Good or bad, the culture of the internet has always been “free”! It’s the way the internet was built in the early days, where business models were very simple; create great content; give it away for free; draw the crowds, and ride the advertising tsunami that came with it. So many dot com websites had stratospheric valuations on exactly this basis. Sadly, the reality of these models came crashing down alongside the dot com bubble itself. So does “free” work?
Free works on the basis of an audience being willing to accept contextual or behavioural based advertising. If we get adverts delivered to our retinas that are relevant to our needs at that time, most of us, as reasonable people, won’t really object. We do, however, resent non relevant ads that we consider as spam – you know the ones – the next anti-ageing miracle cure or the next great set of abs that are magically available just by clicking on a link. The problem is that poor targeting of advertising affects all of us – by adding to the volume of advertising pollution we all experience.
Currently, there are now so many channels for advertisers to reach us as their “target audience”. Indeed, for those of us living in a city we are typically exposed to around 5,000 messages and brand exposures every day according to the often quoted historic Yankelovich report. That’s 312 messages an hour; five every minute!; and what makes it worse is this is up from 2,000 a day 30 years earlier. With so much “noise”, it’s no surprise that people are reacting against advertising, some more than others.
In 2006, for example, the city of Sao Paulo in Brazil with a population of 12m people, took the unprecedented step of banning all billboard advertising, linked to a wider anti-pollution campaign at that time. Billboards were taken down, and whilst meeting with broad disagreement from the business community the action continued and has been present even to this day.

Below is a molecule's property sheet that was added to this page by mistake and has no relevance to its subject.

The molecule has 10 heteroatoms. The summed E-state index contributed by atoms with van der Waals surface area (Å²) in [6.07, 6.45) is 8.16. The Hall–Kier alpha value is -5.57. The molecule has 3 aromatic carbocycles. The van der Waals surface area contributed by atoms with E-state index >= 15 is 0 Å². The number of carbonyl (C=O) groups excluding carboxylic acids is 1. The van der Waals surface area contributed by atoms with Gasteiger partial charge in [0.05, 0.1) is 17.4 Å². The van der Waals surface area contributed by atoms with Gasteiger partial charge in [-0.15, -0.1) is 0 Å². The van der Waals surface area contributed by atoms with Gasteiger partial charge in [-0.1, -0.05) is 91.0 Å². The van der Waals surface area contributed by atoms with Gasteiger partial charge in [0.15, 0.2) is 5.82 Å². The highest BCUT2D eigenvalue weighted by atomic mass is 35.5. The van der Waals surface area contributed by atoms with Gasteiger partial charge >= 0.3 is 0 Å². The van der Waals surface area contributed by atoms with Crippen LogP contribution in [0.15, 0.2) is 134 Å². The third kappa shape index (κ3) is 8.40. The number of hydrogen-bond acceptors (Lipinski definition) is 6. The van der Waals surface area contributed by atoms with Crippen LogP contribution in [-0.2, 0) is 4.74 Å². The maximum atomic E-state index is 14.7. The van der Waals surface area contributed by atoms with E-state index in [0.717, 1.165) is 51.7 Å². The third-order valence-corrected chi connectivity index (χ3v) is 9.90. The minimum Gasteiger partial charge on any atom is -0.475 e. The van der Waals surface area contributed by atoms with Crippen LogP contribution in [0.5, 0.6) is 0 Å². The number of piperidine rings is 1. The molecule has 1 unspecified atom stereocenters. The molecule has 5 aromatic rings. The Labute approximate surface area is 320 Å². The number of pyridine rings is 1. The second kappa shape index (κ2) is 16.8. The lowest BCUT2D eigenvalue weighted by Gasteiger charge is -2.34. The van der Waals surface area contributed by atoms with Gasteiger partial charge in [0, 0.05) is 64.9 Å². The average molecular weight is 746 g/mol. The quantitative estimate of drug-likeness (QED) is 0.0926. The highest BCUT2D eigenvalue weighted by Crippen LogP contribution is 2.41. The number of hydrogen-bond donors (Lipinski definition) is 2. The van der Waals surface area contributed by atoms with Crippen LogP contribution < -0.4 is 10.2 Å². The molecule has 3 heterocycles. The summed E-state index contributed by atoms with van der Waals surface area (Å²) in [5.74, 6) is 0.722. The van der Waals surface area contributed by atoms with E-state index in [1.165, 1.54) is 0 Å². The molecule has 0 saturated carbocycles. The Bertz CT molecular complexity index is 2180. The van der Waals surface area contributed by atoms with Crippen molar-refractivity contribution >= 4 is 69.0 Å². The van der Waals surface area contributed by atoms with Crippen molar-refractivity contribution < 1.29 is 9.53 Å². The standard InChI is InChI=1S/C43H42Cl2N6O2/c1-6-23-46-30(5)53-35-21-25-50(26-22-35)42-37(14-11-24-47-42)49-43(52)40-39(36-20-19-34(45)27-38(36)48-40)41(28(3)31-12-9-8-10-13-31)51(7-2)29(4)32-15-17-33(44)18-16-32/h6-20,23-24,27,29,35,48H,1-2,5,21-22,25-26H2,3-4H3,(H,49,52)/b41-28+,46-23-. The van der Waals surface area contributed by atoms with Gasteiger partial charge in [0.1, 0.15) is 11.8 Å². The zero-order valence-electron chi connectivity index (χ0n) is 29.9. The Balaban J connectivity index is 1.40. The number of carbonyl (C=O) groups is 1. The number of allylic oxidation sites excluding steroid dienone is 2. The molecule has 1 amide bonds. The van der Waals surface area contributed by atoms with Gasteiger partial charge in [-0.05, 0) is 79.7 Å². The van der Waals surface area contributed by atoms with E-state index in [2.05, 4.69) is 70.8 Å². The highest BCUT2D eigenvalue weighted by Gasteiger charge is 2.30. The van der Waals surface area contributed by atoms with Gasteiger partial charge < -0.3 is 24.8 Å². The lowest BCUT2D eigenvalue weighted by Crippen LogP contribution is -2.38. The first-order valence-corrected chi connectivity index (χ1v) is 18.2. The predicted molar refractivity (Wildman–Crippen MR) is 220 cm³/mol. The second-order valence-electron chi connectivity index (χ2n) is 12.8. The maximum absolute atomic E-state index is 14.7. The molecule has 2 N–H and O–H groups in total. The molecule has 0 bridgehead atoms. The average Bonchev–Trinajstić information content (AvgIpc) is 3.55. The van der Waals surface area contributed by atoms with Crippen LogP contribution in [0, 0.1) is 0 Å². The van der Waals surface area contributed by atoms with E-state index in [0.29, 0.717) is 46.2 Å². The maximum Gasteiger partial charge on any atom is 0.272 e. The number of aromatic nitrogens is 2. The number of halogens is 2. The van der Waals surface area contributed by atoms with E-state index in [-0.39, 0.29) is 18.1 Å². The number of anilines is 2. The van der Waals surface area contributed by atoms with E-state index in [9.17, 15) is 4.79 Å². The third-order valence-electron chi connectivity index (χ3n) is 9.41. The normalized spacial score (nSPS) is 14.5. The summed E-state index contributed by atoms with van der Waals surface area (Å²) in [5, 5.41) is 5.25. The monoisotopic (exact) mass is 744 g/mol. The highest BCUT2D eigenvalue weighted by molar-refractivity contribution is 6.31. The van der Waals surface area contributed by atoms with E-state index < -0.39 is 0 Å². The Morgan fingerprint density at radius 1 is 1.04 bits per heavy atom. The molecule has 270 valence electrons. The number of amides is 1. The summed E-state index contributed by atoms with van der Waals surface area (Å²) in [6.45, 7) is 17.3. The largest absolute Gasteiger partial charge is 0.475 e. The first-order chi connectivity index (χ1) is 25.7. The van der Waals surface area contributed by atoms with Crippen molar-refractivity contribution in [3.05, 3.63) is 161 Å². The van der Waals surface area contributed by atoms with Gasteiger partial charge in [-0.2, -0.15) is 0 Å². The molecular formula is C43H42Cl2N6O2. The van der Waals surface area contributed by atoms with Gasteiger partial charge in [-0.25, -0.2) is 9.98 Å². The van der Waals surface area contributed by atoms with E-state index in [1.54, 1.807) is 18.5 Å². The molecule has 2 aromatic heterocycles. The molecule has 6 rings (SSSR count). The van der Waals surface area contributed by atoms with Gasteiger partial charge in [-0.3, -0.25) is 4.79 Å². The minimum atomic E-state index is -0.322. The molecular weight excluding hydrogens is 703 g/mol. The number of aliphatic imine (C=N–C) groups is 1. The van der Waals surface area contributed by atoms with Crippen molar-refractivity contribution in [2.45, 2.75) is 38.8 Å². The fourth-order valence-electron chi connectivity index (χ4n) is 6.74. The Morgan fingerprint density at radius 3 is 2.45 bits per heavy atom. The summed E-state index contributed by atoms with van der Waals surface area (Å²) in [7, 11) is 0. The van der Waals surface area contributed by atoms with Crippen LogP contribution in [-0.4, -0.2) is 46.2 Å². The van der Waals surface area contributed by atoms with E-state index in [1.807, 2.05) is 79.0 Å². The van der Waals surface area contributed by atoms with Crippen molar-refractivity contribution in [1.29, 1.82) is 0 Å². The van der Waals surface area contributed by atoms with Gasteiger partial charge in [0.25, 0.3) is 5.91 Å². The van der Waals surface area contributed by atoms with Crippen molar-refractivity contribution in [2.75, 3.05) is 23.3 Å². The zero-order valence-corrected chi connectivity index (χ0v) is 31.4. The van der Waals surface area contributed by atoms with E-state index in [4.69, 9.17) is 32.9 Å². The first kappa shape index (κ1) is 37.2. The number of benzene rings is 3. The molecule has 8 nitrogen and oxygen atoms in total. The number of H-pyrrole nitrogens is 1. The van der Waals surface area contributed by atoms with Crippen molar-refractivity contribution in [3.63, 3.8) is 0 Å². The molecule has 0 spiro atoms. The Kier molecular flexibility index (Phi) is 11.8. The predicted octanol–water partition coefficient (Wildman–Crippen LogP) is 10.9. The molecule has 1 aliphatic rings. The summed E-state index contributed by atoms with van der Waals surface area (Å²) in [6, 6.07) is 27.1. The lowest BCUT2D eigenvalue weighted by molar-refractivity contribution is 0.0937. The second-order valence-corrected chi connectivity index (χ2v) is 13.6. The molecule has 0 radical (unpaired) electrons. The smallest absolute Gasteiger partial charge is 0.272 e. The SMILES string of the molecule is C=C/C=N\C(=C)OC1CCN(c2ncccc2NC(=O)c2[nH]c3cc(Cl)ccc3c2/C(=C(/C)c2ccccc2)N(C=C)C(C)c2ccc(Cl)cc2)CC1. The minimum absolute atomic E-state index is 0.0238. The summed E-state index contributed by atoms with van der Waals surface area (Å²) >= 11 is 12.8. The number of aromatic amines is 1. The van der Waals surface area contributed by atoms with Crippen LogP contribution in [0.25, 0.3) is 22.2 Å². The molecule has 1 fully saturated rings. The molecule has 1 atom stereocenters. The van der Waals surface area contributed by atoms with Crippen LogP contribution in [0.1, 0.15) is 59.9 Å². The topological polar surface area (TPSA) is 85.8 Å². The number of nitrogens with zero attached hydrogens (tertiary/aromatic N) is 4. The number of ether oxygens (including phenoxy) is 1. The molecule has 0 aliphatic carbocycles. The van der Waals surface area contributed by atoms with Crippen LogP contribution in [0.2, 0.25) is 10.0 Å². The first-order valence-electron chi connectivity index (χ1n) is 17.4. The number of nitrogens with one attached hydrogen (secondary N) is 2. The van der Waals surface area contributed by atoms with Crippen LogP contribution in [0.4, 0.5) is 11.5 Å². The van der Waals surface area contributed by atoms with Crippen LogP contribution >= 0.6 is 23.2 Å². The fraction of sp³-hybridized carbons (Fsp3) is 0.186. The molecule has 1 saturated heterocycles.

Whilst this offline action might be considered a little extreme, online behaviour is beginning to mirror this behaviour. A Page Fair and Adobe report in August 2015 showed that
“almost 200m internet users were now employing ad blocking software.”
Perhaps motivated by rising identity theft, or even Edward Snowden’s 2013 revelations about the use/abuse of private data by the NSA, almost 10% of global internet users are now proactively refusing to accept adverts – and its 50% up on 2014. So where does this leave publishers?
Publishers are concerned – and with good reason. This increased use of ad-blocking software has led to an estimated $20bn reduction in advertising revenues for 2015, with this further predicted to increase to $41bn by the end of 2016. The publishing model is under attack, with its very viability increasingly being called into question.
Publishers survive on a very simple equation of economics; generate more revenues from content than the cost of producing and managing that content. The problem is that quality content costs more money to produce. With falling advertising revenues, the publishing model is broken, with layoffs becoming increasingly common. As a result, publishers are frantically scrambling around to grab on to business models that offer the vaguest slither of hope for nirvana. Even the subscription models once touted as the potential saviour of the space don’t seem to be performing as effectively as many thought.
In a Worldpay report in August 2015, in which they interviewed over 7,000 respondents, subscription models are potentially under threat, with the report concluding:
- 39% Don’t want to commit to ongoing subscriptions
- 34% Cancelled subscription services within six months
- 30% Believe subscriptions are bad value for money
Whilst the statistics do add salt to already gaping wounds, there was one glimmer of hope that came out of the report that perhaps gives us some early insight into the zeitgeist of current content users :
“58% only want to pay for what they use…”